There are not one but MANY different types of asbestos fibers, divided into two main categories: serpentine and amphibole asbestos.
The serpentine variety is curly, included of chrysotile asbestos (or white asbestos), most commonly used for industrial purposes.
The chrysotile, CAS No. 12001-29-5, has the formula given: Mg3[Si2O5](OH)4. White asbestos is obtained from serpentine rocks which are common throughout the world. It is referred to safe group as well and being only one type of asbestos for exporting and use. The uniqueness of chrysotile asbestos is in complete absence of natural analogs and artificial substitutes having a combination of a lot useful properties: the large mechanical durability and elasticity, tensile strength, high factor of friction, the resistance and incombustibility, durability, alkali-resistance, high electric resistance, stability against decay, ability to detain bacteria and radiating emanation. Due to the specific characteristics, the chrysotile asbestos is an extremely useful material and has a wide application in asbestos cement production (especially within corrugated asbestos cement roof sheets typically used for developing countries), heat/electroesolation, automobile, air, chemical, petroleum and nuclear industry, manufacture of fireproof materials, textile and cloth products and others.
Nowadays, chrysotile is the only asbestos fibre that is approved to be exported. What we need to know is that 99% of the world’s current asbestos production is chrysotile, a fibre which, when inhaled in small quantities, poses no health threat.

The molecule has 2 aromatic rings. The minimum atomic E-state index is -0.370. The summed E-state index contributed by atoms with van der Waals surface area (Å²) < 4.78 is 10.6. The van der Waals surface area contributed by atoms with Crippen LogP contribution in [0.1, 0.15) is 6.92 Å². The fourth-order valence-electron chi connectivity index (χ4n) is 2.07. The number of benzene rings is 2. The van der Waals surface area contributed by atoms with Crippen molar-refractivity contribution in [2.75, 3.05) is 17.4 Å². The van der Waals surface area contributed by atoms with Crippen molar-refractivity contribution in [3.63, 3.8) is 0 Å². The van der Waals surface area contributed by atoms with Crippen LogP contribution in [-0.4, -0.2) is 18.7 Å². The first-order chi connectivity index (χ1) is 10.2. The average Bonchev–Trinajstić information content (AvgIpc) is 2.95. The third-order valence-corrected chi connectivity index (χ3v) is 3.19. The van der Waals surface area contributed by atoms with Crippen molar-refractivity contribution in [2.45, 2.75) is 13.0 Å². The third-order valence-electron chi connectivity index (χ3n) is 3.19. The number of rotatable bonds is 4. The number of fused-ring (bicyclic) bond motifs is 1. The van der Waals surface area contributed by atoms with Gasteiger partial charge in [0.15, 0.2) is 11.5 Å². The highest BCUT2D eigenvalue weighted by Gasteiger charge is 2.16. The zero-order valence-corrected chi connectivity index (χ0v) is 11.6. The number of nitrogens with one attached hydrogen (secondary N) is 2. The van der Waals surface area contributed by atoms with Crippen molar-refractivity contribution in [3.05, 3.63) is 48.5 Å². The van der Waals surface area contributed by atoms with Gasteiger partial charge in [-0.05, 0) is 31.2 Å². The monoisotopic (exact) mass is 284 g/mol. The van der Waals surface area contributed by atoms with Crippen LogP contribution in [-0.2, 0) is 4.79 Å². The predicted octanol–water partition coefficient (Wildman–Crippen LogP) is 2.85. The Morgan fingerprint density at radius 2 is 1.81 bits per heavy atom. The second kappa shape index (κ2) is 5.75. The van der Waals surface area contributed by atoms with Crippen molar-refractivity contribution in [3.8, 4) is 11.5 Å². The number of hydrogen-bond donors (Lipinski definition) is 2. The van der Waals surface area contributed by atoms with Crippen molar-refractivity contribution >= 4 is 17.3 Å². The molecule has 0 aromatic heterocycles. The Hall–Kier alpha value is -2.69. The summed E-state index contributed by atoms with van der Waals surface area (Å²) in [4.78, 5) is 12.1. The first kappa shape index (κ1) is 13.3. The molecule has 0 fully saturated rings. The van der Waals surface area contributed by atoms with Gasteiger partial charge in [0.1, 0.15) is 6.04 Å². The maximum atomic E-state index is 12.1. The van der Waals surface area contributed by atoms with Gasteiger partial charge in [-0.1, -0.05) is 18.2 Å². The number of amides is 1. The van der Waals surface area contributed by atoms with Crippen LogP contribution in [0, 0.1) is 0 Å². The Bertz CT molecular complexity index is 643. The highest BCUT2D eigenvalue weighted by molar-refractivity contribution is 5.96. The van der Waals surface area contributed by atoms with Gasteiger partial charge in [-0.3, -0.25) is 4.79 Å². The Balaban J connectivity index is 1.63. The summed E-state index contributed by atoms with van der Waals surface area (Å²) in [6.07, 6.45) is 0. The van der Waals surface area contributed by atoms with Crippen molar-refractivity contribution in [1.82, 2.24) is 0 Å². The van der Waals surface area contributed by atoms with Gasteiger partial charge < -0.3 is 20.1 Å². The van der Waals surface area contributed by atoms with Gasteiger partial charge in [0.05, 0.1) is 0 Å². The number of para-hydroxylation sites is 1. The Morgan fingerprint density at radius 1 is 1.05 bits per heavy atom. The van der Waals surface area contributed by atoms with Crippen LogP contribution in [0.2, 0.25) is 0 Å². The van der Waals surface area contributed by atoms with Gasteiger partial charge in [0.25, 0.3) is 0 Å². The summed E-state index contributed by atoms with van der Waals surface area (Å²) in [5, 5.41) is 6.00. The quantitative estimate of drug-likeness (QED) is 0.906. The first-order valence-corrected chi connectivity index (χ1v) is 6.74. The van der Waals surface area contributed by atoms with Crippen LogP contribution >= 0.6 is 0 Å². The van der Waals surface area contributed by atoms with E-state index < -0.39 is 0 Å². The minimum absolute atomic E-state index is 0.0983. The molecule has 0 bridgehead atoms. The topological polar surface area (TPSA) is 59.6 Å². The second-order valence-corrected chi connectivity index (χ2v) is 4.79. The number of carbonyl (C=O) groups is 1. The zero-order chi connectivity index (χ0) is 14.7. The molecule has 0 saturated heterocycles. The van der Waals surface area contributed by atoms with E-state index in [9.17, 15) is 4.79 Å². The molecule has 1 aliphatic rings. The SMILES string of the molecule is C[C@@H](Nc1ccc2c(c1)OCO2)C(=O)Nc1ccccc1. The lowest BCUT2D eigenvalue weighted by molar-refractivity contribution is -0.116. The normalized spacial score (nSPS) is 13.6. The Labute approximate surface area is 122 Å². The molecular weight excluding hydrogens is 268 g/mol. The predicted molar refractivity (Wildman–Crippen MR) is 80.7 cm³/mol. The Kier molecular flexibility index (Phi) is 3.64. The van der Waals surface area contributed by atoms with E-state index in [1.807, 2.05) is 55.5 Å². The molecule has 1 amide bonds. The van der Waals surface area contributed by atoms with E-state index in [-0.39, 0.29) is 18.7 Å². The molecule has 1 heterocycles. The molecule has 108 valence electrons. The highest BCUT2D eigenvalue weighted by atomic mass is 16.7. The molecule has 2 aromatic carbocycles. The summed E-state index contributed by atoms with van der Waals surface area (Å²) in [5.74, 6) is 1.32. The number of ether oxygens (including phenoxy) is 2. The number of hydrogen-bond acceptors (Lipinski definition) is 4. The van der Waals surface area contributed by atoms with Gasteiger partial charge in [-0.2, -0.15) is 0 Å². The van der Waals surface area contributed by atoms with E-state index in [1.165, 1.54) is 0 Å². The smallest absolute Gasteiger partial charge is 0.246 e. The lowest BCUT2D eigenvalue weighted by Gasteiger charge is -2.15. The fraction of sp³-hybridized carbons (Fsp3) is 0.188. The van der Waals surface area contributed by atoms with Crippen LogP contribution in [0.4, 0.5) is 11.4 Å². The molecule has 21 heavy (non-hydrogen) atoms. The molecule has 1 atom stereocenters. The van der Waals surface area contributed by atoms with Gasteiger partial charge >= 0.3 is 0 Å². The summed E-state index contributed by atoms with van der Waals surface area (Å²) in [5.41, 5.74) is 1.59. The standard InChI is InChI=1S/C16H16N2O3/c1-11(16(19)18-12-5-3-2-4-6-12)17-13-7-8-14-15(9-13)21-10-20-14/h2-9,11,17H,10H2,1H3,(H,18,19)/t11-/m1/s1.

Other asbestos fibers, from the amphibole family, are very straight and needle-like included of amosite, crocidolite, tremolite, actinolite, and anthophyllite.
The amphibole fibres used commercially (amosite, crocidolite, tremolite, actinolite, and anthophyllite) are extremely hazardous. Because of their chemical structure and straight, needlelike fibres, amphiboles are very dusty, as well as highly biopersistent. Once in the human body, they can remain indefinitely in the lung tissue, and may cause cancer and mesothelioma.
Why do we have to differentiate the white asbestos from blue and brown asbestos?
Asbestos is the commercial name for a group of naturally occurring fibrous silicate mineral. In fact, there are many types of asbestos fibre which are divided into two separated families: the serpentine and the amphiboles. Except for the similarity in the commercial name and fireproofing, the two groups of fibre a totally different in terms of physical/chemical properties, features and their negative impact on human health. This is also the conclusion made by scientists in the report of World Health Organization (WHO) in 2004. Lately, brown and blue asbestos groups have been banned worldwide, while chrysotile is the only type of asbestos approved to be mined and applied in industrial and residential products.
In the past, the poor working condition and wrong uses of asbestos such as spraying and outdated technologies lead to many lung cancer and mesothelioma cases caused by asbestos. However, since the 1980s, the mining and use of chrysotile have been heading towards a safe procedure. The negative effects of asbestos to human health and environment are being minimized thanks to the application of moist, automatic and closed technologies. Many countries are applying safe use programs for chrysotile which includes accidental risk assessment software, instruction guide set for preventing and controlling particles emitted in the production procedure and other training and monitoring community programs.
Besides, the asbestos containing products recently are completely different from the ones from the past – which usually used amphibole fibre (brown and blue asbestos), had low percentage of chrysotile, emitted lots of dust and were easy to be broken. Therefore, only products with high concentration of chrysotile are now allowed to be produced and commercialized. Moreover, they have to be durable using firm materials like cement so as to make sure no emission occurs.
The differences in the use of chrysotile in the past and present